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C-runtime, what it refers to in Win32?

I'm reading some Win32 book and I see the term "C runtime" a lot.

I see that there are certain type of functions, like file manipulation.

Does this map to Win32 functions? Or Win32 maps these? Or are these a separate animal?

Do somebody has a nice, clean intro text about this topic?


Friday, February 6, 2004


The library that contain all of the standard c lib functions like malloc(), strlen(), fget(), etc....

It's usually linked by default if you include and .h file that uses it in Visual Studio.

Andy in Austin
Friday, February 6, 2004

Oh, and if you have the Enterprise Edition of Dev Studio, you can select to install the source for all this stuff.

Andy in Austin
Friday, February 6, 2004

"Does this map to Win32 functions? Or Win32 maps these? Or are these a separate animal?"

Generally speaking, the implementation of a C runtime will use the underlying OS facilities. So, a call to malloc() will likely eventually use memory from a heap that was created with a function like VirtualAlloc() in Win32.

Brad Wilson (
Friday, February 6, 2004

The C-runtime is the library provided by your compiler vendor.  Any C text should cover the basics of this.

On Windows the Win32 API is the interface exposed by the operating system.  The compiler vendor will have written their C-runtime against the Win32 API.

On Linux the library will be written against the system calls exposed by that operating system, but will still present the same calls to you as a C programmer.

Rob Walker
Friday, February 6, 2004

Wow, what a coincidence.  I've just spent my day researching this exact topic.  Mostly in reference to File i/o.

So fread calls ReadFile within Windows.  Still then, would there be a performance hit in choosing one over the other?

I figure using ReadFilea, as its the source API, is more optimal.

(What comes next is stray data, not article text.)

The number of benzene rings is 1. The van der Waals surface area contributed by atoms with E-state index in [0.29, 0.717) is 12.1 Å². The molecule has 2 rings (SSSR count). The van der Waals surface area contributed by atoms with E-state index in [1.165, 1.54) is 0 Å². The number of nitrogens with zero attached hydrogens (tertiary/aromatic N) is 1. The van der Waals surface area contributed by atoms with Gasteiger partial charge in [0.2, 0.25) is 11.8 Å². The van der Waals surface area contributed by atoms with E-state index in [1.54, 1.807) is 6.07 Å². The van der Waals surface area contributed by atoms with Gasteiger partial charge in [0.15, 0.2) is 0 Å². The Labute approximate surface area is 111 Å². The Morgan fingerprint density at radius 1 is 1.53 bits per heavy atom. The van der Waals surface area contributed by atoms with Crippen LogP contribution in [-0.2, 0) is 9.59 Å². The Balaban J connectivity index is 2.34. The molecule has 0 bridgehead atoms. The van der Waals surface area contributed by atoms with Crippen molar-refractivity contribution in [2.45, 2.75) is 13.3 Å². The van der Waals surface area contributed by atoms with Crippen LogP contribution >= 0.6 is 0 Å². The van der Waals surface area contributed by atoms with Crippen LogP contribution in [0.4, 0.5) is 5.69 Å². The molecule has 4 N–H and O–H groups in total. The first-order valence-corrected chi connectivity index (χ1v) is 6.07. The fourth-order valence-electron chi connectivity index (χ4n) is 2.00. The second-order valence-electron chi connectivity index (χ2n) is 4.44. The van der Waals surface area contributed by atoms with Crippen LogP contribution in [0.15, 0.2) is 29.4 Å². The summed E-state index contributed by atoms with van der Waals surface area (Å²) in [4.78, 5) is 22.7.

Friday, February 6, 2004

If you know what you are doing then going after the Win32 API directly is going to be more efficient -- but I think it would be challenging to come up with a scenario where you could actual spot the difference.

If you want to really focus on performance then make sure you build using the unicode API (ReadFileW, etc).  If you define UNICODE in your build (before the windows headers) then ReadFile will just be a macro for ReadFileW.  The operating system uses unicode internally.

Another thing to watch out for in using the Win32 API over the C runtime is how line feeds are handled.  If you just use fopen(...) on a file and don't specify that it should be treated as binary, then the library will try to do some automatic conversions.  Check the documentation for details, but this will add a small performance hit.

Rob Walker
Friday, February 6, 2004

ReadFile reads a chunk of bytes from a handle. Ask for 1 byte, a request goes down to the OS (and through the drivers, etc.) for 1 byte.

fopen does buffering on its underlying stream. So, the first time you ask for 1 byte, it'll read 512 bytes (or whatever the default buffer size is). The second time, it'll just return the next byte out of the buffer, not request it from the OS.

fopen provides convenience. If you naturally process your data in blocks, it's just overhead. But if you go char by char (or line by line) the buffering provided by fopen can help.

The moral of the story is: measure, don't guess, about performance.


P.S. This gets even more complicated by the fact that the OS does it's own buffering too. However, a call to ReadFile still involves a switch into the kernel even if the data's coming out of a buffer, so it can still be expensive.

Chris Tavares
Friday, February 6, 2004

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